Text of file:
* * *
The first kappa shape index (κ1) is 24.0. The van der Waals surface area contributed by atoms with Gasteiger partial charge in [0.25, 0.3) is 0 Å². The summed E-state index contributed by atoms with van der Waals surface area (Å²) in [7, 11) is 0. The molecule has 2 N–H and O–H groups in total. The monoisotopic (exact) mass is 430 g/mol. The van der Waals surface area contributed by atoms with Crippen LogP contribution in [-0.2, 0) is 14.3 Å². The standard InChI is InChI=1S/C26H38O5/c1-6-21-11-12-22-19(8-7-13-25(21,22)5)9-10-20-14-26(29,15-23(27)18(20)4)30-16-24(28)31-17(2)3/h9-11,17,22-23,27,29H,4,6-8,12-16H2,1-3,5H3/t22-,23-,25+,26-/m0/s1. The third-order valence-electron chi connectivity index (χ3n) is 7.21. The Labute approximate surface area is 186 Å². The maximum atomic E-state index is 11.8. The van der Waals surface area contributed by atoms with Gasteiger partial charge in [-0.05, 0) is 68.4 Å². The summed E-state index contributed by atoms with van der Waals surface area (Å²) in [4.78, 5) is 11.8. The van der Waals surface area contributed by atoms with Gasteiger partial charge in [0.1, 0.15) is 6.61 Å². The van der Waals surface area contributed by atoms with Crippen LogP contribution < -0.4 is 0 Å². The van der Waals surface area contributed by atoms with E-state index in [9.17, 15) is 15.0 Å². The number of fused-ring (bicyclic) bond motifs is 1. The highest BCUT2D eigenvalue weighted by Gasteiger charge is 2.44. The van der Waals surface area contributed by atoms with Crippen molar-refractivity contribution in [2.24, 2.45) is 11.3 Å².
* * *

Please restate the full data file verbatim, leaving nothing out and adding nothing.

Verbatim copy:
The first kappa shape index (κ1) is 24.0. The van der Waals surface area contributed by atoms with Gasteiger partial charge in [0.25, 0.3) is 0 Å². The summed E-state index contributed by atoms with van der Waals surface area (Å²) in [7, 11) is 0. The molecule has 2 N–H and O–H groups in total. The monoisotopic (exact) mass is 430 g/mol. The van der Waals surface area contributed by atoms with Crippen LogP contribution in [-0.2, 0) is 14.3 Å². The standard InChI is InChI=1S/C26H38O5/c1-6-21-11-12-22-19(8-7-13-25(21,22)5)9-10-20-14-26(29,15-23(27)18(20)4)30-16-24(28)31-17(2)3/h9-11,17,22-23,27,29H,4,6-8,12-16H2,1-3,5H3/t22-,23-,25+,26-/m0/s1. The third-order valence-electron chi connectivity index (χ3n) is 7.21. The Labute approximate surface area is 186 Å². The maximum atomic E-state index is 11.8. The van der Waals surface area contributed by atoms with Gasteiger partial charge in [-0.05, 0) is 68.4 Å². The summed E-state index contributed by atoms with van der Waals surface area (Å²) in [4.78, 5) is 11.8. The van der Waals surface area contributed by atoms with Gasteiger partial charge in [0.1, 0.15) is 6.61 Å². The van der Waals surface area contributed by atoms with Crippen LogP contribution < -0.4 is 0 Å². The van der Waals surface area contributed by atoms with E-state index in [9.17, 15) is 15.0 Å². The number of fused-ring (bicyclic) bond motifs is 1. The highest BCUT2D eigenvalue weighted by Gasteiger charge is 2.44. The van der Waals surface area contributed by atoms with Crippen molar-refractivity contribution in [2.24, 2.45) is 11.3 Å².